Red deer and European fallow deer in Germany (photo: Dirk Martins, unsplash)
Red deer and European fallow deer in Germany (photo: Dirk Martins, unsplash)

In North America, SARS-CoV-2 has spread from humans to white-tailed deer. The deer are now considered SARS-CoV-2 reservoirs and may even spill virus back to humans. A science team headed by the Leibniz Institute for Zoo and Wildlife Research (Leibniz-IZW) and the Charité have now shown that in Germany and Austria this has not happened as all deer tested were negative for SARS-CoV-2 antibodies. The research is reported in the journal “Microorganisms” in a special issue on Viruses of Wild Mammals.

Cover, Must-Knows, Leibniz-Gemeinschaft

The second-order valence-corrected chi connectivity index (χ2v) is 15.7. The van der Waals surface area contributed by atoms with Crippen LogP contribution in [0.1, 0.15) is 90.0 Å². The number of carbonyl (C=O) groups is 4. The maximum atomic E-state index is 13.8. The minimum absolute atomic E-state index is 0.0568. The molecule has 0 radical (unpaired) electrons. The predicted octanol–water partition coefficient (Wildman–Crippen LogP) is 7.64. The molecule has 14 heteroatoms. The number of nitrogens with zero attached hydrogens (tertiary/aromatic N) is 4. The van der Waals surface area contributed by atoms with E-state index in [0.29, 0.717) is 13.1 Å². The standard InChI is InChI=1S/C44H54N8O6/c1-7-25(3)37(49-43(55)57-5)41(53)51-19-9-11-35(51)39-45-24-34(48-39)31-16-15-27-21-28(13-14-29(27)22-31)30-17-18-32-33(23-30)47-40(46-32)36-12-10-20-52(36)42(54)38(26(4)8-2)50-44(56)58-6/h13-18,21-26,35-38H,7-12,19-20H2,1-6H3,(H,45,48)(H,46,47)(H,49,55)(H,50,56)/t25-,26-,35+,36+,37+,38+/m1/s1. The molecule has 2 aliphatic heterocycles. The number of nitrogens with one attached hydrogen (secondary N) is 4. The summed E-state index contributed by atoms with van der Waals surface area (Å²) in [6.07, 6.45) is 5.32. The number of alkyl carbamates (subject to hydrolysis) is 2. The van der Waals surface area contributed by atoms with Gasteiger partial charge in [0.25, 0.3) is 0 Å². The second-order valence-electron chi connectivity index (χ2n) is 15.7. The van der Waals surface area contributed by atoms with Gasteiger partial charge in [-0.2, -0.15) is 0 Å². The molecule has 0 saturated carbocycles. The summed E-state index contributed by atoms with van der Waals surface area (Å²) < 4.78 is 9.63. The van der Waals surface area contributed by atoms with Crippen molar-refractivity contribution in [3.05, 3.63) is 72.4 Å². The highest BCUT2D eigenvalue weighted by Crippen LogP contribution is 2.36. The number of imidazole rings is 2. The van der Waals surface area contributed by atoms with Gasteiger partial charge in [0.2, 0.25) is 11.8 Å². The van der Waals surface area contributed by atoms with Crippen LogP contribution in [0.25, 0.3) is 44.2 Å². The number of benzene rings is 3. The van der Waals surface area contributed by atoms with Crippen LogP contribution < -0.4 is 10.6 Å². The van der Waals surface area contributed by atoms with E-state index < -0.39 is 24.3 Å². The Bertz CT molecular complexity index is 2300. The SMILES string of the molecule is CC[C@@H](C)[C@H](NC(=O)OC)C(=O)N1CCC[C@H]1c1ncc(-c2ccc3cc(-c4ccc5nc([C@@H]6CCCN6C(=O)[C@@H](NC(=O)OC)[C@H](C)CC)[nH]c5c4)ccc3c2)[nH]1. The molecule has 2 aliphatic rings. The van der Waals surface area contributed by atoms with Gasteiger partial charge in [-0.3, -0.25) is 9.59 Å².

Cover, Must-Knows, Leibniz-Gemeinschaft

"10 Must Knows from Biodiversity Science”, ranging from climate stress for German forests, the restructuring of agriculture to the corona virus that has jumped from animals to humans, are now published for the first time. More than 45 experts from the Leibniz Research Network Biodiversity and colleagues have compiled this inventory on the preservation of nature as the basis of human life. In the run-up to the World Summit on Nature – the UN Biodiversity Conference in Kunming, China – the report is intended to invite dialogue, the researchers say. At the same time, they voice clear policy demands.

Nabire at Safari Park Dvůr Králové (photo: Hynek Glos)
Nabire at Safari Park Dvůr Králové (photo: Hynek Glos)